perforation

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  • noun

Synonyms for perforation

an opening, especially in a solid structure

a small mark or hole made by a sharp, pointed object

Words related to perforation

a line of small holes for tearing at a particular place

Related Words

a hole made in something

Related Words

the act of punching a hole (especially a row of holes as for ease of separation)

Related Words

References in periodicals archive ?
Reinforced primary repair of thoracic esophageal perforation.
Closure of an esophageal perforation due to fish bone ingestion by endoscopic clip application.
Successful treatment of esophageal perforation depends upon the size of the rupture, time elapsed between rupture and diagnosis, and underlying health of the patient.
The patient was taken to the operating room where a 3 cm distal esophageal perforation was repaired via a thoracotomy.
The most common causes are esophageal perforation and postoperative infection, particularly following median sternotomy.
Chemotherapy-induced vomiting can lead to Mallory-Weiss tears, intramural hematomas, and esophageal perforation.
Successful therapy for esophageal perforation depends on the length of the perforation itself, the time elapsed between rupture and diagnosis, and the underlying health of the patient.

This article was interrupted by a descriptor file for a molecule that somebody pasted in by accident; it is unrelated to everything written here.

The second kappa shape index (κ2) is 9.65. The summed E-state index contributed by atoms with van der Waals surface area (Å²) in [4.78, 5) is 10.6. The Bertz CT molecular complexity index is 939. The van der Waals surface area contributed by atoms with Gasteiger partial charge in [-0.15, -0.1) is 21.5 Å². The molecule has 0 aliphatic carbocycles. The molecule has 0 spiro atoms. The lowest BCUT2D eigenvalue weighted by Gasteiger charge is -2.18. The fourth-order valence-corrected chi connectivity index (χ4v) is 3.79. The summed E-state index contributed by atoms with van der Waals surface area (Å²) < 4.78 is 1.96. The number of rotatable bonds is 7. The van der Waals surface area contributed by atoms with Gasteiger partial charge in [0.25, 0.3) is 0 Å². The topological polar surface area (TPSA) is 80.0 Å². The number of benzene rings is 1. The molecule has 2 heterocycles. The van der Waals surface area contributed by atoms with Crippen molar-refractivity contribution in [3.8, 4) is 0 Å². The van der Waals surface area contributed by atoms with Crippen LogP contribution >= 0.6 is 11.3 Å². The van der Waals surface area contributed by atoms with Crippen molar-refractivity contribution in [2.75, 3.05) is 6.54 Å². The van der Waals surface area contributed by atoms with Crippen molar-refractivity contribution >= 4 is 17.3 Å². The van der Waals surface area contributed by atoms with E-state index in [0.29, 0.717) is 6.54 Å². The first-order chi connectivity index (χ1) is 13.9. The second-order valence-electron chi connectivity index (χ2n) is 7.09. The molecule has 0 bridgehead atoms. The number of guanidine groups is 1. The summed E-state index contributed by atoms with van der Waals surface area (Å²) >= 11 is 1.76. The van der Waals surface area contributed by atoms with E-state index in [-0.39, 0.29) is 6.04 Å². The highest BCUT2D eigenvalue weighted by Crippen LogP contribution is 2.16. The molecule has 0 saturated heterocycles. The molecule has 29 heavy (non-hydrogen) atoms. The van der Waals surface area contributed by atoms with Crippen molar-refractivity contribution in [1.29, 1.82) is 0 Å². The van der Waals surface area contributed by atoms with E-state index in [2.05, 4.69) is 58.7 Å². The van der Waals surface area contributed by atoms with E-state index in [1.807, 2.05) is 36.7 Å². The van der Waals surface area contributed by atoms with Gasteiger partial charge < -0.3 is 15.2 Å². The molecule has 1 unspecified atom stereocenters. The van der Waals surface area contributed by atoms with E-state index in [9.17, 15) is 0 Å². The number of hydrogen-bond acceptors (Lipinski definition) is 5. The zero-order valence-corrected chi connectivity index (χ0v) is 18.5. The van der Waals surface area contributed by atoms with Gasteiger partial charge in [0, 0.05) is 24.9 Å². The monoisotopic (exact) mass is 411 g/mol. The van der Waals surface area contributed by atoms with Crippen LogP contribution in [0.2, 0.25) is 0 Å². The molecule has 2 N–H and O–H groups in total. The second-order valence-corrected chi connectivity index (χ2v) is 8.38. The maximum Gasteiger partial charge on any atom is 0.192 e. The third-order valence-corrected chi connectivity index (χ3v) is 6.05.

In the series of patients presented in Mannheim, no stenosis, thrombosis, esophageal perforation or stroke were reported at any of the centers.
There have been no device related serious adverse events such as stenosis, stroke or esophageal perforation.
Having this information should reduce the incidence of esophageal perforation - a devastating complication for patients - in the approximately 2,000,000 esophageal dilations performed annually worldwide," said Dr.
However, an immediate chest x-ray after esophageal perforation may be normal, as a pneumomediastinum will take at least an hour to develop and a pleural effusion may take several hours to become discernable (13).
Mediastinal abscess is a rare yet emergent infection of the thoracic cavity connective tissue, resulting from multiple potential sources: esophageal perforation (Boerhaave's syndrome), odontogenic and peritonsillar abscess (descending necrotizing mediastinitis), cardiovascular or thoracic surgical procedures, trauma or rarely due to hematogenous spread (1,2).
We present the case of a 46-year-old woman with an impacted denture and an impending esophageal perforation.
Heterotopic gastric mucosa in the upper esophagus ('inlet patch'): a rare cause of esophageal perforation.
Postsclerotherapy complications occur in up to 20% of patients and include ulceration, stricture formation, and esophageal perforation, Dr.